Friday, 30 March 2007


Here is an extract from Barbara Damroche's column in the Washington Post, called 'A Cook's Garden'
The books I reach for often are slightly beat-up, time-tested ones, by growers who know their subjects deeply. The first garden book I ever consulted was J.I. Rodale's "How to Grow Vegetables & Fruits by the Organic Method" (1961), and I use it still. Much of it goes crop by crop, as does Yann Lovelock's "The Vegetable Book", published in 1972 and full of quirky lore. I even dive occasionally into Fearing Burr's "The Field and Garden Vegetables of America," reprinted from the 1865 edition in 1988 by the American Botanist in Chillicothe, Ill., -- great for obscure food plants such as samphire and snail trefoil. The 1885 English edition of M.M. Vilmorin-Andrieux's "The Vegetable Garden" has similar riches, beautifully illustrated with fine engravings.
E. Annie Proulx, better known for "The Shipping News," did cooks a great favor with "The Gourmet Gardener" in 1987, as did the English writer Joy Larkcom with "Oriental Vegetables" (1991), which sorts out all those confusing greens. And I'm always on the lookout for good books on individual crops, such as Ron L. Engeland's "Growing Great Garlic" (1991) or Lon Rombough's "The Grape Grower" (2002) or Michael Phillips's "The Apple Grower" (second revised edition, 2005). William Woys Weaver's "Heirloom Vegetable Gardening" (1997) is a fascinating reference I consult often.
For nitty-gritty data I turn to "Knott's Handbook for Vegetable Growers" (1980) by Oscar A. Lorenz and Donald N. Maynard, a treasury of lists and tables. For seed-starting, it's "Park's Success With Seeds" by Ann Reilly, newly revised in 2006. For seed-saving it's Suzanne Ashworth's "Seed to Seed," updated in 2002. To understand soil fertility, it's hard to beat "A Book About Soils for the Home Gardener" (1972) by H. Stuart Ortloff and Henry B. Raymore. Another wise book is Beatrice Trum Hunter's "Gardening Without Poisons" (1964). Among pest handbooks, "Pests of the Garden and Small Farm" (1998) by Mary Louise Flint is the most informative.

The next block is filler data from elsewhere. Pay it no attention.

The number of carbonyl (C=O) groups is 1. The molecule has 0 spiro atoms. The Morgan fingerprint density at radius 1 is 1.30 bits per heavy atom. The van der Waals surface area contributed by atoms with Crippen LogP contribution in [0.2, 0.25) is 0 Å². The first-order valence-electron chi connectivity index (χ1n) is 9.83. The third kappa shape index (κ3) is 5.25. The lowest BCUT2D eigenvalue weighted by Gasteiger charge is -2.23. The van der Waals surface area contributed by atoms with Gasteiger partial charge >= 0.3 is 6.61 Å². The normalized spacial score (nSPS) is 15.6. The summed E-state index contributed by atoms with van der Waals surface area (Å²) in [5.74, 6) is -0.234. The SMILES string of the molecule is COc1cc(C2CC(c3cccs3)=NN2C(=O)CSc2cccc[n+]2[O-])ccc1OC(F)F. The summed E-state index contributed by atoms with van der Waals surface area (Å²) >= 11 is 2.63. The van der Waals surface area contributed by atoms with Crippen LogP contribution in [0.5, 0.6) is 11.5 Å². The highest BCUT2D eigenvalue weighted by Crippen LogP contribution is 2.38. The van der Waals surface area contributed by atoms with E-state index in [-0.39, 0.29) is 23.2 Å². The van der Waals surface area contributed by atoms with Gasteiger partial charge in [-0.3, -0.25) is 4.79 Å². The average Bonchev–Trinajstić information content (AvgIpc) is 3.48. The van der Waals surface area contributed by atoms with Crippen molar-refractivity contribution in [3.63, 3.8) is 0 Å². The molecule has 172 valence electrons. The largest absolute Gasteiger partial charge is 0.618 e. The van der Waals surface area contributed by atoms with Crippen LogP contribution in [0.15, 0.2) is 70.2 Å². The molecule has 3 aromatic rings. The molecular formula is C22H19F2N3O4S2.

Often the best information, not to mention inspiration, is mined from old books aimed chiefly at farmers, from a day when the difference between gardening and farming was chiefly one of scale rather than between craft and industry. A home gardener could do a lot worse, on a rainy day, than to wander through Leonard Wickenden's "Make Friends With Your Land" (1949) or his "Gardening With Nature" (1955). Discover the great old British agriculture writers: H.J. Massingham's sage and accessible writings are collected in "A Mirror of England," edited by Edward Abelson in 1988 (Massingham died in 1952). Michael Graham's "Soil and Sense" (1941) and P.H. Hainsworth's "Agriculture: A New Approach" (1954) are other such treasures.
Many of these titles are out of print, but most are sure to be in the National Agricultural Library in Beltsville if not in your local library, and it's an adventure to collect them from used-book dealers. Simpler yet, go to an online used-book merchant such as They have nearly everything, and all it takes is a click.

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